Johnson notes that one hundred and fifty persons a day visited this spot the first season, and carried off portions of the bones. There was no indication to which tribe these remains belonged to.

“There was a settlement or Indian nation where appeared several white men under the cloak of missionaries, (the reason I use the term cloak is by the way it terminated), and preached to them the gospel of Jesus Christ. That they wished to erect a house of worship in their midst, in which they might do their oblation to the Great Spirit, and that if they embraced the gospel they would have annuities from the government, to all of which the simple people of the forest made their assent. They immediately went to work, dug for the cellar, and erected the building on abutments of wood, and alleged that they would finish the cellar afterwards. When the chapel was finished the Indians began to worship in it. Now the time of the annuity arrived. The Indians were told to all congregate and get into the church, men, women and children, and all those who refused to enter, should be omitted in the distribution of the annuity. Consequently the building was entered by them and filled jammed full. But there were two suspecting Indians who kept a proper distance away, to see the result.”

“After it was thought all had entered, there was a company of soldiers with guns and burning faggots, surrounded the building and set it on fire on all sides, after they had fastened the door. In this condition they all perished within the flames. I will not make any attempt to give a sketch or in any way write in words the honours and heartrending cries and moans of the dying children of nature in the flames through a disguise of sheep’s clothing, but will leave it to the conjecture of the reader.”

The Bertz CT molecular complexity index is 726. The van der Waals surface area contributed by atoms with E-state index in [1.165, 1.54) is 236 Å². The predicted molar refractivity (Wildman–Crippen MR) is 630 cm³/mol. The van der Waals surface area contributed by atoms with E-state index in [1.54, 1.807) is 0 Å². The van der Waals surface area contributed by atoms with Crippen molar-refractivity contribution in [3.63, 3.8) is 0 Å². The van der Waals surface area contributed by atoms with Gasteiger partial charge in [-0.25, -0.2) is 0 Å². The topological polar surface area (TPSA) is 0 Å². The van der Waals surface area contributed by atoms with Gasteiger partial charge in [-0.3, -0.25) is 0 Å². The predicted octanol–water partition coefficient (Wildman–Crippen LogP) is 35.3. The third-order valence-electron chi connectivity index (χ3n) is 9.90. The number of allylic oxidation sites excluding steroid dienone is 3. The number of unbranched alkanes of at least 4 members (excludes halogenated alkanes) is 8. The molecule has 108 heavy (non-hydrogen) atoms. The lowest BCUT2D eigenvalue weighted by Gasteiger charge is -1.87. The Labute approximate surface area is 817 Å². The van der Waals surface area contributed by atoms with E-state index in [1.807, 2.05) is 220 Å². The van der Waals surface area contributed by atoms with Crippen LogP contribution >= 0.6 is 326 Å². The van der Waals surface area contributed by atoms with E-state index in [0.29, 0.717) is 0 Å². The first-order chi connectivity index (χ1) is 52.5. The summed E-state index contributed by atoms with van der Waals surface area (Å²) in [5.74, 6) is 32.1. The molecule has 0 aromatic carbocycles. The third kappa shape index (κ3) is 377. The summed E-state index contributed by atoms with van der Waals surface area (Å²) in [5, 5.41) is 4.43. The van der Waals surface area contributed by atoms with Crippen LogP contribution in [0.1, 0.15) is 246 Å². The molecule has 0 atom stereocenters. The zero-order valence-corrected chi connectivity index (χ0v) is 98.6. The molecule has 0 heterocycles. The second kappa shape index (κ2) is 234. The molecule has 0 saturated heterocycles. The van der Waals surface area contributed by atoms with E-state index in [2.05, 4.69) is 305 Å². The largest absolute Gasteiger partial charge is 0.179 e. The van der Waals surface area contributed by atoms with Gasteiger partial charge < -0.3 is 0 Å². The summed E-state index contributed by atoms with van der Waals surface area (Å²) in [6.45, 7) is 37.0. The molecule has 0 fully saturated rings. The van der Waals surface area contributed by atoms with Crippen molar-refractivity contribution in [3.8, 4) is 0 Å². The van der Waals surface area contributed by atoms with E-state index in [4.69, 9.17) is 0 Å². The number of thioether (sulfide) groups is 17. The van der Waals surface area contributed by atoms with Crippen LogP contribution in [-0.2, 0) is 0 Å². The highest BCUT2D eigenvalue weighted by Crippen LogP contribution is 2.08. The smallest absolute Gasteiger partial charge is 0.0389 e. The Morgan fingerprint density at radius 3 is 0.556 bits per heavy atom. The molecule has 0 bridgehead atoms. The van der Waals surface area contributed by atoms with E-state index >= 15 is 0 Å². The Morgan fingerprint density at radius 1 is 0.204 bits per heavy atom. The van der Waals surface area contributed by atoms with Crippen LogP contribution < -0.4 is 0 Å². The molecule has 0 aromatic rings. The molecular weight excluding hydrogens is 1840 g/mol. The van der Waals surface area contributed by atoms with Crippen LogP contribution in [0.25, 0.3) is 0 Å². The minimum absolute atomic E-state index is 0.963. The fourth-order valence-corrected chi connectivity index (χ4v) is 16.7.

“After the flames had subsided, these two Indians returned to the spot, and found a heap of bones in disarray, and they observed that some of the skulls and bones of the different parts of the body were fractured and broke open, supposed to have been done by the falling timbers of the burning house. It is said, “in one skull two flint arrow-heads were found.” How easy for the artifice of the white men that accomplished the massacre in the manner they did, to have sunk these two flint arrows into one of those skulls to leave the conjecture in after times to have been done by an Indian war.”

“Mr. C P. Turner, with an honourable age of 72 years, in 1878. told me that he visited the deposit of these bones, the next day after they were uncovered, saw the skull with the two flint arrows in it, and saw the great deposit of bones in this mound, and also said the pile was in hap-hazard, and not ” in regular layers,” as stated above. He also saw bones which indicated being those of a child about 20 inches in height.”

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Jim Windle

Jim Windle

Jim Windle is a veteran news and sports reporter who has been published in a number of mediums and publications. contact Jim: windlejim@rocketmail.com